The Big Reveal: Unwrapping surprise toys from blind bags that sometimes include putting the toy together as part of the experience.

Millennial Nostalgia:Even though the generation is known for its love of technology, millennial parents are looking for classic toys and retro brands that offer tried-and-true play value for children.

Games Galore:Game play offers something for every age group and fosters face-to-face family time. U.S. sales are up 23 percent for games and 3 percent for puzzles in 2016 and 2017.

Inspiring Imaginations: From role play to dress-up, imaginative play is a way for kids to explore, increase language abilities and continually develop their imaginations.

Pet Play:Furry, plush and even interactive pets help children develop a sense of responsibility perfect for when they’re eager for a real pet.

Toys that Teach:STEM/STEAM toys are now engaging kids in various ways, incorporating technology in nearly every aspect of play.

Educational toys for toddlers run the gamut from classics like building blocks and puzzles, to interactive tech toys, to STEM/STEAM toys that introduce school subjects. “For example, we’re seeing coding and robotic toys for kids as young as three, which provide them with a great introduction to coding in a way that is both hands-on and fun,” said Kristin Morency Goldman, spokesperson for The Toy Association. “We’re also seeing an expanded array of toys that teach little ones about making the world a better place by being responsible citizens, kind to their friends, and open-minded about different cultures.”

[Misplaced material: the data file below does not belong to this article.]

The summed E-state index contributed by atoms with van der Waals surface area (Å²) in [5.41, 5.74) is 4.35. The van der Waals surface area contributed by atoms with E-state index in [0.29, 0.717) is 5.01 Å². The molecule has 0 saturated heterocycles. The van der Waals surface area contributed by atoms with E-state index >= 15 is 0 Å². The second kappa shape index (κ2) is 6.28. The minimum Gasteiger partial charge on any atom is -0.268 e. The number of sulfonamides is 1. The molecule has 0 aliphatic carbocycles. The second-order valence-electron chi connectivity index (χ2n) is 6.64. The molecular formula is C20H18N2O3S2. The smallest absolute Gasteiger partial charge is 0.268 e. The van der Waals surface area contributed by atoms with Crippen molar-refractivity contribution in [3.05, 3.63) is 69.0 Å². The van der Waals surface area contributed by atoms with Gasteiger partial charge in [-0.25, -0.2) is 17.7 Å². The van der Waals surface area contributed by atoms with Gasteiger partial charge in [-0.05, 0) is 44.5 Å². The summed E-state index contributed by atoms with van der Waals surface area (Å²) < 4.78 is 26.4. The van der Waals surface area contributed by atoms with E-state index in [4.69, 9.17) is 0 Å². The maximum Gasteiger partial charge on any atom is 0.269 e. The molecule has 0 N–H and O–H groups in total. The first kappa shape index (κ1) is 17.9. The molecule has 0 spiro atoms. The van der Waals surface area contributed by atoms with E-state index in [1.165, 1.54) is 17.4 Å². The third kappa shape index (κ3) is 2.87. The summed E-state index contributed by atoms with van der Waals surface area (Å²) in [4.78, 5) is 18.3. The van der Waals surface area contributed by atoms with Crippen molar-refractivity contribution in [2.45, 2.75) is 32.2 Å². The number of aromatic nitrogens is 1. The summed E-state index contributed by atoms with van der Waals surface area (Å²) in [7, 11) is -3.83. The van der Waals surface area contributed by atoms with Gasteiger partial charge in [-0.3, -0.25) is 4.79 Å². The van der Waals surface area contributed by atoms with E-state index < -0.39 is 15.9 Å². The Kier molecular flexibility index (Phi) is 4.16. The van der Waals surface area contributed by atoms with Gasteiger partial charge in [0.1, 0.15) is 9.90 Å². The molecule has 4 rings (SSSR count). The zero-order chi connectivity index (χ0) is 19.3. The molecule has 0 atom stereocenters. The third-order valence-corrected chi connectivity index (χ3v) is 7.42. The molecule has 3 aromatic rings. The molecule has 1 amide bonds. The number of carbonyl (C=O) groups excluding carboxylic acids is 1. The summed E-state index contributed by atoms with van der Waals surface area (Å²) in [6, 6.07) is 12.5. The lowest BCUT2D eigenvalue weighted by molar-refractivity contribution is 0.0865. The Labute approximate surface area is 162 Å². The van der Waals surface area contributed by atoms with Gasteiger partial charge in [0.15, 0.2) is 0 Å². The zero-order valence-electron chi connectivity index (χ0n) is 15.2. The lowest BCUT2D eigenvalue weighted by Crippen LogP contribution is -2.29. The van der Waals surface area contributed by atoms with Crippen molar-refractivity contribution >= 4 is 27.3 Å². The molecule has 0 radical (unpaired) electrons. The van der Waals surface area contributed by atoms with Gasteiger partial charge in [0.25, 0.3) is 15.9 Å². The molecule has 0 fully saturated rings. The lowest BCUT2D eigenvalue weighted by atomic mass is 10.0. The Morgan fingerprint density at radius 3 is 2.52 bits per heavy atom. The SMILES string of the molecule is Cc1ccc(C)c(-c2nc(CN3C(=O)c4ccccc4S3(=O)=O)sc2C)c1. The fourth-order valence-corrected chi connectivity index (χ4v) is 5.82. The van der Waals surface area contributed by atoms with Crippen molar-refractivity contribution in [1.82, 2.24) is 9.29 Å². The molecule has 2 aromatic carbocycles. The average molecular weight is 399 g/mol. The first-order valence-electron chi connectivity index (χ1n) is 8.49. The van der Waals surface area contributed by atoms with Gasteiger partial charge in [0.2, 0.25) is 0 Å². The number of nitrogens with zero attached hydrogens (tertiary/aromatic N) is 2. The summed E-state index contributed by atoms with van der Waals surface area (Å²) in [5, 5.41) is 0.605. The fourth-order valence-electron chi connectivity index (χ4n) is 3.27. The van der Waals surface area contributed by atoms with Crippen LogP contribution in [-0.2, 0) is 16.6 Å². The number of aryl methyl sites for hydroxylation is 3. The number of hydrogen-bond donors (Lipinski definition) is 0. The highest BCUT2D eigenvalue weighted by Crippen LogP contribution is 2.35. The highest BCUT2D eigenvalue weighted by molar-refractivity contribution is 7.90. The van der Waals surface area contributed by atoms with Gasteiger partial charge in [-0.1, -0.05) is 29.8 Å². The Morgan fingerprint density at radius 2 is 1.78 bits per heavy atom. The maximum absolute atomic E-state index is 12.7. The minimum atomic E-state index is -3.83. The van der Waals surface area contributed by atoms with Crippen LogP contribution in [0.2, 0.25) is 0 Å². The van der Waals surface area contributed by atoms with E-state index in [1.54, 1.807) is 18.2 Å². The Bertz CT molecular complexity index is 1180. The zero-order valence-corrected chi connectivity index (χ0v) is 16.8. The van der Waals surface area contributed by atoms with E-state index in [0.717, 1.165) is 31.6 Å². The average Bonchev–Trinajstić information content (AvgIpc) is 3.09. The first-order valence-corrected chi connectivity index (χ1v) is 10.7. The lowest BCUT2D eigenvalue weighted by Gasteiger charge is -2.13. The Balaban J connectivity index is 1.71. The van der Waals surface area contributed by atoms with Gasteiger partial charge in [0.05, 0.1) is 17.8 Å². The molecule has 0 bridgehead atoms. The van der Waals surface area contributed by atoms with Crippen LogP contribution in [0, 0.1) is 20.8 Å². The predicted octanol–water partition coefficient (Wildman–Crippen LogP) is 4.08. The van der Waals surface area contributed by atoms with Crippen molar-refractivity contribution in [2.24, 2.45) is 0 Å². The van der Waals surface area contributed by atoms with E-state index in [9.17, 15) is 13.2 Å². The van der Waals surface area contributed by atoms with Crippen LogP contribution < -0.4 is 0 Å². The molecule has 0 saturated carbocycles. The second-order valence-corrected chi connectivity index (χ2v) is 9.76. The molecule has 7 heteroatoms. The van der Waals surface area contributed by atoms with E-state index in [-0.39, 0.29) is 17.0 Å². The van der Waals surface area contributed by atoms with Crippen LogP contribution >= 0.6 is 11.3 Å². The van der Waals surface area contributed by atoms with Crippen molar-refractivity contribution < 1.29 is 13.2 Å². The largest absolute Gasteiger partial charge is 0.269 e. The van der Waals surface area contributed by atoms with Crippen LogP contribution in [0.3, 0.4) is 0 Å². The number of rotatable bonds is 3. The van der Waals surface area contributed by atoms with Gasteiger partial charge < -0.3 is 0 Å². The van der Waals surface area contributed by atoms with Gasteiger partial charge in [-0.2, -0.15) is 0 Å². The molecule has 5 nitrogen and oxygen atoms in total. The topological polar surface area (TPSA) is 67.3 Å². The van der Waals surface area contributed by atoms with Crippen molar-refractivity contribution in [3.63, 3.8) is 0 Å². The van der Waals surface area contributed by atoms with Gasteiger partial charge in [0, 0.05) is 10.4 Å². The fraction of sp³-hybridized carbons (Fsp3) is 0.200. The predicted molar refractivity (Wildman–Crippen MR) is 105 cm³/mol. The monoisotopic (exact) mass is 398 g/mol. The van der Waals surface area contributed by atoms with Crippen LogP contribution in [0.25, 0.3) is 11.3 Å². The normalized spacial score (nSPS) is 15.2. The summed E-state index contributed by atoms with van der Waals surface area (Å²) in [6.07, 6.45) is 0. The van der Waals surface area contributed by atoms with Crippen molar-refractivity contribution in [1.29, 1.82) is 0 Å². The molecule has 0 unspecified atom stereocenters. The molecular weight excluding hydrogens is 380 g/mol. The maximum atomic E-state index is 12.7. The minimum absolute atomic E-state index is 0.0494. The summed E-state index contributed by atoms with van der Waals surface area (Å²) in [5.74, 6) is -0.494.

Educational products for children can cover toys, mealtime, and even apparel — think Boredwalk’s Pangea T-shirt. It’s a broad range and we’re seeing it everywhere, especially with the perpetually growing STEM/STEAM category. Educational means not only products like Think Tank Scholar’s flash cards, but also items like backpacks for school and other school supplies.

Whatever type of toys The Toy Association is looking for, staying in the know about the next “it” product in toys and games is a year-round job for the team. It involves trend-tracking, conferences, trade shows and events to see what’s trending in parallel industries that could potentially impact the future of toys and games.

Buckle Me Baby Coat